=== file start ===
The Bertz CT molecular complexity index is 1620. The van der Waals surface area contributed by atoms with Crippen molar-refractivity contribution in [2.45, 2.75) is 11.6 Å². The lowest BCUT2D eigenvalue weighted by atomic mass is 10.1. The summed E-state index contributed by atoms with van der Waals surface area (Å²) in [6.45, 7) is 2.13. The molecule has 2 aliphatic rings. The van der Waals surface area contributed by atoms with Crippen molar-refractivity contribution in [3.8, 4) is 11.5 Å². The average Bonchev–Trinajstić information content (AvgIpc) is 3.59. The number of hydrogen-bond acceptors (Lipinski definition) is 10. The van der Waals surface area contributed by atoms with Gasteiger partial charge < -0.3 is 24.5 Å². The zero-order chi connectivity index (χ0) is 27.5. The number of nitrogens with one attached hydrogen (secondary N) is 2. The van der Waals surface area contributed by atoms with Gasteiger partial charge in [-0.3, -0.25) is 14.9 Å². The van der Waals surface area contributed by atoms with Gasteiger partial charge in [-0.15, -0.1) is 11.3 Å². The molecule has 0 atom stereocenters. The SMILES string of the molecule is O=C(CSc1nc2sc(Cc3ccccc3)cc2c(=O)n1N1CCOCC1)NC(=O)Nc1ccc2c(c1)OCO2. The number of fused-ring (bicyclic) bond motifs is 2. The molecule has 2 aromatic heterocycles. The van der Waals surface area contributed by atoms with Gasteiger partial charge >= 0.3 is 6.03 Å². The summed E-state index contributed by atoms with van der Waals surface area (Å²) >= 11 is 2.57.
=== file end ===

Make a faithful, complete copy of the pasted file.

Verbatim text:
The Bertz CT molecular complexity index is 1620. The van der Waals surface area contributed by atoms with Crippen molar-refractivity contribution in [2.45, 2.75) is 11.6 Å². The lowest BCUT2D eigenvalue weighted by atomic mass is 10.1. The summed E-state index contributed by atoms with van der Waals surface area (Å²) in [6.45, 7) is 2.13. The molecule has 2 aliphatic rings. The van der Waals surface area contributed by atoms with Crippen molar-refractivity contribution in [3.8, 4) is 11.5 Å². The average Bonchev–Trinajstić information content (AvgIpc) is 3.59. The number of hydrogen-bond acceptors (Lipinski definition) is 10. The van der Waals surface area contributed by atoms with Gasteiger partial charge < -0.3 is 24.5 Å². The zero-order chi connectivity index (χ0) is 27.5. The number of nitrogens with one attached hydrogen (secondary N) is 2. The van der Waals surface area contributed by atoms with Gasteiger partial charge in [-0.3, -0.25) is 14.9 Å². The van der Waals surface area contributed by atoms with Gasteiger partial charge in [-0.15, -0.1) is 11.3 Å². The molecule has 0 atom stereocenters. The SMILES string of the molecule is O=C(CSc1nc2sc(Cc3ccccc3)cc2c(=O)n1N1CCOCC1)NC(=O)Nc1ccc2c(c1)OCO2. The number of fused-ring (bicyclic) bond motifs is 2. The molecule has 2 aromatic heterocycles. The van der Waals surface area contributed by atoms with Gasteiger partial charge >= 0.3 is 6.03 Å². The summed E-state index contributed by atoms with van der Waals surface area (Å²) >= 11 is 2.57.